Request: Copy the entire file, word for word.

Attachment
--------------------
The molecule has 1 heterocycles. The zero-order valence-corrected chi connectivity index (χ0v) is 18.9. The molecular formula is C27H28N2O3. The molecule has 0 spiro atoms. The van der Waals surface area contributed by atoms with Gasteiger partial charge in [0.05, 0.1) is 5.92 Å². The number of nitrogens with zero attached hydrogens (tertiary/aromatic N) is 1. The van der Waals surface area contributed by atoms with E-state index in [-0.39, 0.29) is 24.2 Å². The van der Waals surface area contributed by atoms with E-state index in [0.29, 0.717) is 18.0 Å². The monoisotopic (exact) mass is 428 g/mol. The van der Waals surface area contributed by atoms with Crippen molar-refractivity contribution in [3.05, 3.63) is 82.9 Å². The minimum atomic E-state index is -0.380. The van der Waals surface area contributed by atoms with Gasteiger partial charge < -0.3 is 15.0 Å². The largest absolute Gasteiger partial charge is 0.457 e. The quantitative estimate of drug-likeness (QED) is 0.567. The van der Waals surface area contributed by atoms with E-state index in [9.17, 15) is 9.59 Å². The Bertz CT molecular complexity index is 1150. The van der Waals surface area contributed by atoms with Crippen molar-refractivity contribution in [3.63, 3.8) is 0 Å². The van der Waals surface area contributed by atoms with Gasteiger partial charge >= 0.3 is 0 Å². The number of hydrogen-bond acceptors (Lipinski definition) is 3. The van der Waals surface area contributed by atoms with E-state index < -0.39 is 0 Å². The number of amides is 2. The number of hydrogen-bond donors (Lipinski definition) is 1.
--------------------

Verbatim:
The molecule has 1 heterocycles. The zero-order valence-corrected chi connectivity index (χ0v) is 18.9. The molecular formula is C27H28N2O3. The molecule has 0 spiro atoms. The van der Waals surface area contributed by atoms with Gasteiger partial charge in [0.05, 0.1) is 5.92 Å². The number of nitrogens with zero attached hydrogens (tertiary/aromatic N) is 1. The van der Waals surface area contributed by atoms with E-state index in [-0.39, 0.29) is 24.2 Å². The van der Waals surface area contributed by atoms with E-state index in [0.29, 0.717) is 18.0 Å². The monoisotopic (exact) mass is 428 g/mol. The van der Waals surface area contributed by atoms with Crippen molar-refractivity contribution in [3.05, 3.63) is 82.9 Å². The minimum atomic E-state index is -0.380. The van der Waals surface area contributed by atoms with Gasteiger partial charge < -0.3 is 15.0 Å². The largest absolute Gasteiger partial charge is 0.457 e. The quantitative estimate of drug-likeness (QED) is 0.567. The van der Waals surface area contributed by atoms with E-state index in [9.17, 15) is 9.59 Å². The Bertz CT molecular complexity index is 1150. The van der Waals surface area contributed by atoms with Crippen molar-refractivity contribution in [3.63, 3.8) is 0 Å². The van der Waals surface area contributed by atoms with Gasteiger partial charge >= 0.3 is 0 Å². The number of hydrogen-bond acceptors (Lipinski definition) is 3. The van der Waals surface area contributed by atoms with E-state index < -0.39 is 0 Å². The number of amides is 2. The number of hydrogen-bond donors (Lipinski definition) is 1.